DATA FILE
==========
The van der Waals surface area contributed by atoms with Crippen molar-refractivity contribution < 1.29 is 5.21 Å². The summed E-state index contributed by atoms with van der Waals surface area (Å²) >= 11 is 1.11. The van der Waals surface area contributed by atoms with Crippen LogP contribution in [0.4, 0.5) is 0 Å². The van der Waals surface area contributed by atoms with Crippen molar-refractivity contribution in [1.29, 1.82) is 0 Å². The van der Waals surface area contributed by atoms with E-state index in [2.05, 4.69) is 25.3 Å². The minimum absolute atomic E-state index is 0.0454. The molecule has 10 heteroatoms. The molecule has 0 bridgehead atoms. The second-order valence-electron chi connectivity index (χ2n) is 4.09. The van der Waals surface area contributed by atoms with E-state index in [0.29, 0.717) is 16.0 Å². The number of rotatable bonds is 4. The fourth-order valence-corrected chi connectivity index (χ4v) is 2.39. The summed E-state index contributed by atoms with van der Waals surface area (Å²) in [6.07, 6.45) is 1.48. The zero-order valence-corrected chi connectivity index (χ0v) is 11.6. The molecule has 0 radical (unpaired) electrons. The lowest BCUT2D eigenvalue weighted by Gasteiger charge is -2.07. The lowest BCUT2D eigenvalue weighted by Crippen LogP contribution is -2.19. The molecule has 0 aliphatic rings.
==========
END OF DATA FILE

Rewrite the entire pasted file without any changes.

The van der Waals surface area contributed by atoms with Crippen molar-refractivity contribution < 1.29 is 5.21 Å². The summed E-state index contributed by atoms with van der Waals surface area (Å²) >= 11 is 1.11. The van der Waals surface area contributed by atoms with Crippen LogP contribution in [0.4, 0.5) is 0 Å². The van der Waals surface area contributed by atoms with Crippen molar-refractivity contribution in [1.29, 1.82) is 0 Å². The van der Waals surface area contributed by atoms with E-state index in [2.05, 4.69) is 25.3 Å². The minimum absolute atomic E-state index is 0.0454. The molecule has 10 heteroatoms. The molecule has 0 bridgehead atoms. The second-order valence-electron chi connectivity index (χ2n) is 4.09. The van der Waals surface area contributed by atoms with E-state index in [0.29, 0.717) is 16.0 Å². The number of rotatable bonds is 4. The fourth-order valence-corrected chi connectivity index (χ4v) is 2.39. The summed E-state index contributed by atoms with van der Waals surface area (Å²) in [6.07, 6.45) is 1.48. The zero-order valence-corrected chi connectivity index (χ0v) is 11.6. The molecule has 0 radical (unpaired) electrons. The lowest BCUT2D eigenvalue weighted by Gasteiger charge is -2.07. The lowest BCUT2D eigenvalue weighted by Crippen LogP contribution is -2.19. The molecule has 0 aliphatic rings.